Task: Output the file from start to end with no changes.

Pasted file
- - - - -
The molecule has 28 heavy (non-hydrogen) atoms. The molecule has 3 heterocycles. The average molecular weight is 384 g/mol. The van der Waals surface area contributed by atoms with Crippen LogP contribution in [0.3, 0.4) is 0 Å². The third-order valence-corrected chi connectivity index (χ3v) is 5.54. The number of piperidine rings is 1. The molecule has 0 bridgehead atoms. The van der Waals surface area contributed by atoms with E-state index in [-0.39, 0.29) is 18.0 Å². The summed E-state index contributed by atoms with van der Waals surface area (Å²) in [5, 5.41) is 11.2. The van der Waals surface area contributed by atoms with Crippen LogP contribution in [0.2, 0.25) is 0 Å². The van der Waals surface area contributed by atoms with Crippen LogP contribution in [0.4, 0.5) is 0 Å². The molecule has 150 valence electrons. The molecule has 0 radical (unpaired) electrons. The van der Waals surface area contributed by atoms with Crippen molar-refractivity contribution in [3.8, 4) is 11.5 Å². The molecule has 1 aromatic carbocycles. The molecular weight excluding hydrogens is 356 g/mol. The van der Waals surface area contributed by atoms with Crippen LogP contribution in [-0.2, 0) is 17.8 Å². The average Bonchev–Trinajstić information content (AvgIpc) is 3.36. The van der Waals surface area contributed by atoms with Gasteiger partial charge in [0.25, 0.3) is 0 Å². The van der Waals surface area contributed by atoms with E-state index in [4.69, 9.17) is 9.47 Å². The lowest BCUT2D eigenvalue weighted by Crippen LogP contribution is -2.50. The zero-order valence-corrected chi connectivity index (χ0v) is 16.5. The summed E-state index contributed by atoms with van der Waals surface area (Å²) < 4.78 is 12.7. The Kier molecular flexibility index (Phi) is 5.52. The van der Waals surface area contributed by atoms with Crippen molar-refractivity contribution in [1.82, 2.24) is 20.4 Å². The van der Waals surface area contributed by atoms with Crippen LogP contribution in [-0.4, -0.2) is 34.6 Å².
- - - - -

The molecule has 28 heavy (non-hydrogen) atoms. The molecule has 3 heterocycles. The average molecular weight is 384 g/mol. The van der Waals surface area contributed by atoms with Crippen LogP contribution in [0.3, 0.4) is 0 Å². The third-order valence-corrected chi connectivity index (χ3v) is 5.54. The number of piperidine rings is 1. The molecule has 0 bridgehead atoms. The van der Waals surface area contributed by atoms with E-state index in [-0.39, 0.29) is 18.0 Å². The summed E-state index contributed by atoms with van der Waals surface area (Å²) in [5, 5.41) is 11.2. The van der Waals surface area contributed by atoms with Crippen LogP contribution in [0.2, 0.25) is 0 Å². The van der Waals surface area contributed by atoms with Crippen LogP contribution in [0.4, 0.5) is 0 Å². The molecule has 150 valence electrons. The molecule has 0 radical (unpaired) electrons. The van der Waals surface area contributed by atoms with Crippen molar-refractivity contribution in [3.8, 4) is 11.5 Å². The molecule has 1 aromatic carbocycles. The molecular weight excluding hydrogens is 356 g/mol. The van der Waals surface area contributed by atoms with Crippen LogP contribution in [-0.2, 0) is 17.8 Å². The average Bonchev–Trinajstić information content (AvgIpc) is 3.36. The van der Waals surface area contributed by atoms with Gasteiger partial charge in [0.25, 0.3) is 0 Å². The van der Waals surface area contributed by atoms with E-state index in [4.69, 9.17) is 9.47 Å². The lowest BCUT2D eigenvalue weighted by Crippen LogP contribution is -2.50. The zero-order valence-corrected chi connectivity index (χ0v) is 16.5. The summed E-state index contributed by atoms with van der Waals surface area (Å²) < 4.78 is 12.7. The Kier molecular flexibility index (Phi) is 5.52. The van der Waals surface area contributed by atoms with Crippen molar-refractivity contribution in [1.82, 2.24) is 20.4 Å². The van der Waals surface area contributed by atoms with Crippen LogP contribution in [-0.4, -0.2) is 34.6 Å².